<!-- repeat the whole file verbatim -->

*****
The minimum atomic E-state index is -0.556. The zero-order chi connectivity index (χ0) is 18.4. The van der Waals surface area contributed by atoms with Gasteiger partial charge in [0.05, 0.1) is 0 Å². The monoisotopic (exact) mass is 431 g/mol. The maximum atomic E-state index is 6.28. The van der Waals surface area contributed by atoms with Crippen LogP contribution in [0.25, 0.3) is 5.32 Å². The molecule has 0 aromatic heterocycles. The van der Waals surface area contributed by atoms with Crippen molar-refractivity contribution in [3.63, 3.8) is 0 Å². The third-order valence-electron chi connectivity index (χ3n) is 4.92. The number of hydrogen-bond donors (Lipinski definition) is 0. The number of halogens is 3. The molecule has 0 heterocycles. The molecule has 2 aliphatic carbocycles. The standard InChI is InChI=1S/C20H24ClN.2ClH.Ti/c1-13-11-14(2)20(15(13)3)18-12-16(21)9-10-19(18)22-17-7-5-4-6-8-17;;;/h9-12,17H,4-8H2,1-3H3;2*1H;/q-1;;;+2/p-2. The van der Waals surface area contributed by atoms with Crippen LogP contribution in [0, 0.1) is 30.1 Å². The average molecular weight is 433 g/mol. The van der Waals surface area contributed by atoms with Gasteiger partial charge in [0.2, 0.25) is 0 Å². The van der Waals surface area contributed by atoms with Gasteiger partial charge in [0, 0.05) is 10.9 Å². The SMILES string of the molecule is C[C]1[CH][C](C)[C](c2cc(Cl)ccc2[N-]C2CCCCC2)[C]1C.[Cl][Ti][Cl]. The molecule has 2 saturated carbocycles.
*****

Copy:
The minimum atomic E-state index is -0.556. The zero-order chi connectivity index (χ0) is 18.4. The van der Waals surface area contributed by atoms with Gasteiger partial charge in [0.05, 0.1) is 0 Å². The monoisotopic (exact) mass is 431 g/mol. The maximum atomic E-state index is 6.28. The van der Waals surface area contributed by atoms with Crippen LogP contribution in [0.25, 0.3) is 5.32 Å². The molecule has 0 aromatic heterocycles. The van der Waals surface area contributed by atoms with Crippen molar-refractivity contribution in [3.63, 3.8) is 0 Å². The third-order valence-electron chi connectivity index (χ3n) is 4.92. The number of hydrogen-bond donors (Lipinski definition) is 0. The number of halogens is 3. The molecule has 0 heterocycles. The molecule has 2 aliphatic carbocycles. The standard InChI is InChI=1S/C20H24ClN.2ClH.Ti/c1-13-11-14(2)20(15(13)3)18-12-16(21)9-10-19(18)22-17-7-5-4-6-8-17;;;/h9-12,17H,4-8H2,1-3H3;2*1H;/q-1;;;+2/p-2. The van der Waals surface area contributed by atoms with Crippen LogP contribution in [0, 0.1) is 30.1 Å². The average molecular weight is 433 g/mol. The van der Waals surface area contributed by atoms with Gasteiger partial charge in [0.2, 0.25) is 0 Å². The van der Waals surface area contributed by atoms with Gasteiger partial charge in [0, 0.05) is 10.9 Å². The SMILES string of the molecule is C[C]1[CH][C](C)[C](c2cc(Cl)ccc2[N-]C2CCCCC2)[C]1C.[Cl][Ti][Cl]. The molecule has 2 saturated carbocycles.